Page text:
Linda C. Wisniewski
In the thirty years after I left my mother’s house, I never missed her. Yet it pleases me now, in my sixth decade, to find a connecting thread.
Mom was an excellent seamstress. She made her living at a sewing machine, and came home to sew most of our clothes in the evening. She had decidedly mixed feelings, proud of her skill but trapped in a life of manual labor. I remember her frequent complaints—her thread broke, there was a mistake in the pattern, she couldn’t find her scissors.
“Goldarn it!” she’d mutter.
Though she seemed to take little joy in it, she always produced a beautiful garment. The prom dress she made me had a white lace fitted bodice, apple green slim skirt, and thin shoulder straps. The other girls wore dresses from Holzheimer and Shaul, the local department store, and two of them showed up at the dance wearing identical models. Mine was an original, custom made for me.
‘Why did you tell them it was homemade?” Mom scolded. “They’ll think you can’t afford a dress from Holzheimer’s.”
“But they liked it,” I said. “No one else can get one anywhere.” She hadn’t thought of it this way, and I could see that she wasn’t sure what to believe. Her philosophy was to work hard, not enjoy it and never take credit for what you’ve done.
My mother’s fingers cracked and bled from long hours in the factory, feeding parts of men’s work pants into industrial machines. For a few years, she worked on basketballs; I can’t imagine how she did it. She welcomed the occasional layoffs, though we needed the money. I was with her one day when she left the unemployment office with a job offer.
“Goldarn it!” she muttered as she grabbed my hand and marched out the door.
At home, Mom sewed in the tiny bedroom she and Dad shared. Her old Singer machine stood at the front window, looking out on the street. She slid a small padded bench Into the two-foot space between her machine and the foot of the bed. In the weeks before every major holiday, she’d make new clothes for herself, my sister, Judy and me.
“Linda, come and try your dress on!”
Uh oh. Time for another endless fitting. Mom dropped the dress over my head. I tried not to move as she tucked here and folded there, pinned the darts and removed the pins and did it all again, shaking her head in frustration. A curvature of the spine made my left shoulder lower than the right, my left hip higher, eliminated my waistline and condemned every sewing project to countless alterations. I grew bored and impatient. Unable to resist squirming, I got stuck with a pin.
“Goldarn it! I told you not to move!”
I tried not to wet the dress with my tears.
“Just go. ” Mom lifted the dress over my head and turned away. I barely glanced at the back of her head covered with short, dark curls. Both of us tried so hard and failed. She couldn’t make the perfectly tailored dress. I couldn’t be the perfectly quiet little girl. I turned the glass doorknob, pulled it toward me and ran out.
Where was the picture of a happy mother and daughter sewing together? I’d seen them in McCall’s magazine, and on the poster in the fabric store window. I wanted to be the little girl in that picture. I wanted a different mother. Maybe Betsy McCall’s mother, the one that came with my paper dolls. Betsy and her mother were always having fun.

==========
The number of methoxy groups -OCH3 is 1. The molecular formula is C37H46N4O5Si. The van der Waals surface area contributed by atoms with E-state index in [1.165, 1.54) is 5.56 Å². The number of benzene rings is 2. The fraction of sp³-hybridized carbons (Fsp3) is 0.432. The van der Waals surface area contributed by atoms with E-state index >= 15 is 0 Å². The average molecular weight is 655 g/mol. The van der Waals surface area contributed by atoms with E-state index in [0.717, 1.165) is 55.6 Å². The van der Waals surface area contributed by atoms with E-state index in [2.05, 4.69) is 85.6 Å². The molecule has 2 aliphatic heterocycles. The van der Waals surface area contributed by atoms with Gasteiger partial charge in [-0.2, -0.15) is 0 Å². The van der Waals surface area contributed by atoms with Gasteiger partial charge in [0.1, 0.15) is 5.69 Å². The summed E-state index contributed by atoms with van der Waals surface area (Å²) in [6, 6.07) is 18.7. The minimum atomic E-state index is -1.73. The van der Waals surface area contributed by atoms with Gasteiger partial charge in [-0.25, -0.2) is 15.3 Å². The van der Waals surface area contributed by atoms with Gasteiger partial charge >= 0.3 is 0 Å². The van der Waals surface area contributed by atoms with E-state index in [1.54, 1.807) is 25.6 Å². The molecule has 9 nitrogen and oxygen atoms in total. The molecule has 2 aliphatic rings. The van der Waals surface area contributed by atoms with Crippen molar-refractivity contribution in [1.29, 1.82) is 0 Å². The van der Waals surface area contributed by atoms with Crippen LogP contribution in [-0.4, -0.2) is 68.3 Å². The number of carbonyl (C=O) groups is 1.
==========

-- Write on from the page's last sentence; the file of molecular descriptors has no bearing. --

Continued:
At the time, I thought that both sewing and I were a huge pain in the neck. Mom tried to teach me, but I never got the hang of it. I suspect it felt too close to being her. I didn’t want to be so harried, so trapped in a difficult job.
Years passed without my sewing more than a loose button. I had a career, two children and a husband, and a house in the country. We needed new window treatments, but the cost was so shocking, I decided to make them myself. And that is how, shopping for drapery fabric, I fell in love with a computerized sewing machine. It threaded itself, came with six presser feet, and remembered your monograms. It did everything but make coffee.
I wished that Mom could see it; other memories came flooding back. The smell of sizing from the aisles filled with colorful bolts of cloth. The filing cabinets filled with patterns in paper envelopes. The huge catalogs on tables with high stools to sit and browse from, turning the pages, dreaming up a new dress… I remembered her then, leading me through the store, and I knew I was not my mother. I would not become her by learning to sew. And I had found something we shared, something about her I wanted to keep.
When I sew, each sound, each item I touch, becomes a memory that connects me to her. The feel of the tissue paper pattern, the placement of the pins attaching it to fabric just the way I watched her do it. The chop, chop of the scissors taking me back to the kitchen table that was her cutting board. The soft whir of the machine as my foot presses down on the pedal. The way I focus on my work, snipping loose threads and letting them fall..
I love all my tools—the rotary cutter and mat, the spools and bobbins, the snips and scissors, my stash of fabrics. I have some things from Mom’s old sewing cabinet—patterns in her size, bindings and trims, her paper cutter. I like to see them nestled among the notions I bought for myself. Because my mother was so skilled, I believe I, too, can be good at this, and I want to be.
When I’m sewing, I feel like I’m standing on her shoulders, as she stood on the shoulders of women who sewed through the ages, making clothes, making art, making memories. And if only by a thread, I finally feel connected to my mother.
“My work has been published in the Christian Science Monitor, the Philadelphia Inquirer, Mindprints, the Rose and Thorn, the Green Tricycle and other print and online publications. I was nominated for a Pushcart Prize in 2003. I am a former librarian living with my family in Bucks County, Pennsylvania. I also teach workshops in memoir writing for adults at Bucks County Community College.” E-mail: lindawis[at]comcast.net.